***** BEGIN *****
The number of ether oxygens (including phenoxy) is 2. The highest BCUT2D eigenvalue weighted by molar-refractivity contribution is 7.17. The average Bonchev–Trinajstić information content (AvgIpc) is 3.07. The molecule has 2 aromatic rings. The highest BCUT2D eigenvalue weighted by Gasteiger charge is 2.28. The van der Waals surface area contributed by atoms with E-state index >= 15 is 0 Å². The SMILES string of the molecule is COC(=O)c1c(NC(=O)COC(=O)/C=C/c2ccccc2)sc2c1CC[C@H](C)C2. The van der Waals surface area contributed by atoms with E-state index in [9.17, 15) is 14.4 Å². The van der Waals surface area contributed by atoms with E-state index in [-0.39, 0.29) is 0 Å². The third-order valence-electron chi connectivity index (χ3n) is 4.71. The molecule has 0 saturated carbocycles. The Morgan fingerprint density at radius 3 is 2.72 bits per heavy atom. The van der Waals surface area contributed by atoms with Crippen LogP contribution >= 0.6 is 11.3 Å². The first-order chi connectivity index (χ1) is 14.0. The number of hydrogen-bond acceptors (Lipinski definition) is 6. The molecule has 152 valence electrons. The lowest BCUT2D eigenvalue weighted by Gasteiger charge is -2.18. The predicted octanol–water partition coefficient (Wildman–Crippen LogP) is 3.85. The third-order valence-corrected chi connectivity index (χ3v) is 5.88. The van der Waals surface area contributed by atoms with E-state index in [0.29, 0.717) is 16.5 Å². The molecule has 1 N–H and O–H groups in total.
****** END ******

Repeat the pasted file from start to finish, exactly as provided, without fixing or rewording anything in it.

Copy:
The number of ether oxygens (including phenoxy) is 2. The highest BCUT2D eigenvalue weighted by molar-refractivity contribution is 7.17. The average Bonchev–Trinajstić information content (AvgIpc) is 3.07. The molecule has 2 aromatic rings. The highest BCUT2D eigenvalue weighted by Gasteiger charge is 2.28. The van der Waals surface area contributed by atoms with E-state index >= 15 is 0 Å². The SMILES string of the molecule is COC(=O)c1c(NC(=O)COC(=O)/C=C/c2ccccc2)sc2c1CC[C@H](C)C2. The van der Waals surface area contributed by atoms with E-state index in [9.17, 15) is 14.4 Å². The van der Waals surface area contributed by atoms with E-state index in [-0.39, 0.29) is 0 Å². The third-order valence-electron chi connectivity index (χ3n) is 4.71. The molecule has 0 saturated carbocycles. The Morgan fingerprint density at radius 3 is 2.72 bits per heavy atom. The van der Waals surface area contributed by atoms with Crippen LogP contribution >= 0.6 is 11.3 Å². The first-order chi connectivity index (χ1) is 14.0. The number of hydrogen-bond acceptors (Lipinski definition) is 6. The molecule has 152 valence electrons. The lowest BCUT2D eigenvalue weighted by Gasteiger charge is -2.18. The predicted octanol–water partition coefficient (Wildman–Crippen LogP) is 3.85. The third-order valence-corrected chi connectivity index (χ3v) is 5.88. The van der Waals surface area contributed by atoms with E-state index in [0.29, 0.717) is 16.5 Å². The molecule has 1 N–H and O–H groups in total.